Barbara “Gram” Wilson, 76, passed away on February 20, 2023. Gram was the matriarch of a small army, which is why she adorned the secret nickname of “Sarge”, it being a secret because none of her soldiers were brave enough to say it to her face. She ruled her roost not with an iron fist, but a wooden paddle.
Her “wheels” kicked into gear on August 13, 1946, but it wouldn’t be until 1966 that the most impactful part of her life began. Her surviving husband of 56 years, Joel Ellis “Grandy” Wilson, tells of their first encounter: “She wore a floral shirt tied at the waist, blue jean shorts, curlers in her hair, and a scarf tied atop her head. She was mowing the front yard when I turned my ’55 Chevy around to say hello. Barbara wouldn’t give me the time of day.” She would later seek Joel out at church, and their relationship would blossom months later. Her established family is incredibly grateful for this change of heart.
Barbara was an avid hiker, and would often whisk her family away on explorative “excursions” across the United States. It was her idea to cook a whole chicken in her husband’s backpack while they scoured the hills of Mt. Laconte. Her other culinary delicacies included biscuits, spaghetti, hamburger steaks, chicken noodle soup, and tuna fish sandwiches. She was a firm believer that too many cooks spoil the broth, and would escort you out of Her kitchen with her signature Look. She’d then serve you a plate with all the “fixins” like the gracious host she was. If you were lucky, she’d even give you a fair warning before loading your plate up with seconds.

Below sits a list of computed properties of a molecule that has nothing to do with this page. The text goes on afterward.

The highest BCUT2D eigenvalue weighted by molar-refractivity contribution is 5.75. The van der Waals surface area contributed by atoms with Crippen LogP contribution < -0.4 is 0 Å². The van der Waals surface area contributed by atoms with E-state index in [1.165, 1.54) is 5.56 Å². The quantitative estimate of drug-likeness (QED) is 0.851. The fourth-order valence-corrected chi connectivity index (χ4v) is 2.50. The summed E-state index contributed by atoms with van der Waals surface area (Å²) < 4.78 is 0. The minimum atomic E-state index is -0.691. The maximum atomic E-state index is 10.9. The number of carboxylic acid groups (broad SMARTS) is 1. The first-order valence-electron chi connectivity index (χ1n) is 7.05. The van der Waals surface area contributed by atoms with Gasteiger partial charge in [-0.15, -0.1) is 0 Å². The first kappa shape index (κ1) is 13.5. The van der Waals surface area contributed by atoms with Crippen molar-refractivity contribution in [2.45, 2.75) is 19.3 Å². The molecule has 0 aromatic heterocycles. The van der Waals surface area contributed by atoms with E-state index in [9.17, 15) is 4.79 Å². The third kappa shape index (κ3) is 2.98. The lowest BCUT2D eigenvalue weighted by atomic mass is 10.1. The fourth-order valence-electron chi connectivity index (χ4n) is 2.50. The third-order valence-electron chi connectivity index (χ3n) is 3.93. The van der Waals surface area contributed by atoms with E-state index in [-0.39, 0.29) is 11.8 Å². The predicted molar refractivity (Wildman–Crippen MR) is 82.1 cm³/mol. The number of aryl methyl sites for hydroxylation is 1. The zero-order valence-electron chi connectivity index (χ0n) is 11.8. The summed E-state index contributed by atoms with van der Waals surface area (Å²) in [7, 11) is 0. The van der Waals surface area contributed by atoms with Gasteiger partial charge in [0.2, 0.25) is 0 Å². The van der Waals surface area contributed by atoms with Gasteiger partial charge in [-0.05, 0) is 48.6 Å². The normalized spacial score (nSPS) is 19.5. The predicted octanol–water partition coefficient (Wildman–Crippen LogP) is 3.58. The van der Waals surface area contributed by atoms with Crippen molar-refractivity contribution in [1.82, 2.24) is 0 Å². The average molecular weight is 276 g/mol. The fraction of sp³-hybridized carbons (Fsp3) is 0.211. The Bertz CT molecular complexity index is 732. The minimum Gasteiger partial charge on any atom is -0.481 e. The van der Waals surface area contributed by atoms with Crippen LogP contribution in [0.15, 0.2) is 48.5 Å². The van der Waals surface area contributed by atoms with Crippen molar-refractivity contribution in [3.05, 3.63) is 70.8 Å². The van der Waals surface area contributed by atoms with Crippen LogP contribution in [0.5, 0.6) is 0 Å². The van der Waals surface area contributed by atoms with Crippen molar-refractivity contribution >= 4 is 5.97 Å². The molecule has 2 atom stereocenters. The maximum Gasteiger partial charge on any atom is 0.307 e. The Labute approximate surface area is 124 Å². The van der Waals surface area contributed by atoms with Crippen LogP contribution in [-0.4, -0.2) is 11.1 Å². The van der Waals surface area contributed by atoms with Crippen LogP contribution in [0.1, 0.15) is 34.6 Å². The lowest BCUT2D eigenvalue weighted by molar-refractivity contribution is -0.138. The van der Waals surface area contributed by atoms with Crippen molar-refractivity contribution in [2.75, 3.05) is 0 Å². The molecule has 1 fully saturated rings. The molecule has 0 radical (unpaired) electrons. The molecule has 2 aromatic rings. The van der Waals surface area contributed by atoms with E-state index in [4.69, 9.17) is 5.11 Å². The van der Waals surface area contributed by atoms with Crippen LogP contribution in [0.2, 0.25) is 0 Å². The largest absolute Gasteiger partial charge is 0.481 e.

Gram loved her Lord and Savior, grandkids and great grandkids, dogs, and the Ole Miss Rebels, in that order. She was a fixture at just about every ball tournament in the tri-state area, often adorning homemade popcorn in her signature Gram Bag. She was a lot of things: the family photographer, weatherwoman, librarian, chauffeur, and news source. You never had to watch ESPN because Gram already had, and she would happily give you an update in the world of sports (whether you asked for it or not).
Her life was lived best described by a quote from one of her most cherished boos: “Love is the most practical thing.” Her heart worked just like that, on the standard that everyone was deserving of her love, time, and energy. No one ever accused Gram of being too fancy, and she never expected you to be, either.
In addition to her husband, Barbara is survived by her sister, Betty Stoupe, of Asheville, NC. She also leaves behind four children, Tracy (Stephen) Christian of Lawrenceville, GA, Shannon Wilbanks of Nesbit, MS, Danny (Cylinda) Wilson of Atoka, TN, and Quin (Jennifer) Wilson of Saunton, VA. From those children, she had 14 grandchildren and two great grandchildren.
In lieu of flowers to the family, she asked that donations be made to the Tunica Humane Society, an organization whose story she adamantly followed and donated to.
The world shines a bit dimmer every day she isn’t in it. With this knowledge, she would encourage everyone to look for her in the quiet moments – a cardinal in the yard, a family of deer in the tree line, or a tree with leaves turning in the fall. Her family will continue on it this trying time just how she would have wanted – together.
We love you, Gram. Hotty Toddy.